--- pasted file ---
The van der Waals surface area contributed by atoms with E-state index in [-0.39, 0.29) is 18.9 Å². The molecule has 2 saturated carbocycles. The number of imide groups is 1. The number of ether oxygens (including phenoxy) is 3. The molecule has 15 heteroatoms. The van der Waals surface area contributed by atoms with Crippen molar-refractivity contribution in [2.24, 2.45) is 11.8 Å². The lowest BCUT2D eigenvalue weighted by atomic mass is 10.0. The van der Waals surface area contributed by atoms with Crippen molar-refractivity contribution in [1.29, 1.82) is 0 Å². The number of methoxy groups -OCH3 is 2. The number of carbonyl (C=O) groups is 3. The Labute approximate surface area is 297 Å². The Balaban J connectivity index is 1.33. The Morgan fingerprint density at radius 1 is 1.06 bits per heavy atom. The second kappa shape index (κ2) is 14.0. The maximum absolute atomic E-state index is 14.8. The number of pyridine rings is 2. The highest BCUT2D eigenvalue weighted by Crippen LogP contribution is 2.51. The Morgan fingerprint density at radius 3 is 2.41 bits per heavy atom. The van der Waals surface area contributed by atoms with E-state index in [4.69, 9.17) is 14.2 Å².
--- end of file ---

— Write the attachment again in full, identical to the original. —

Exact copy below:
The van der Waals surface area contributed by atoms with E-state index in [-0.39, 0.29) is 18.9 Å². The molecule has 2 saturated carbocycles. The number of imide groups is 1. The number of ether oxygens (including phenoxy) is 3. The molecule has 15 heteroatoms. The van der Waals surface area contributed by atoms with Crippen molar-refractivity contribution in [2.24, 2.45) is 11.8 Å². The lowest BCUT2D eigenvalue weighted by atomic mass is 10.0. The van der Waals surface area contributed by atoms with Crippen molar-refractivity contribution in [1.29, 1.82) is 0 Å². The number of methoxy groups -OCH3 is 2. The number of carbonyl (C=O) groups is 3. The Labute approximate surface area is 297 Å². The Balaban J connectivity index is 1.33. The Morgan fingerprint density at radius 1 is 1.06 bits per heavy atom. The second kappa shape index (κ2) is 14.0. The maximum absolute atomic E-state index is 14.8. The number of pyridine rings is 2. The highest BCUT2D eigenvalue weighted by Crippen LogP contribution is 2.51. The Morgan fingerprint density at radius 3 is 2.41 bits per heavy atom. The van der Waals surface area contributed by atoms with E-state index in [4.69, 9.17) is 14.2 Å².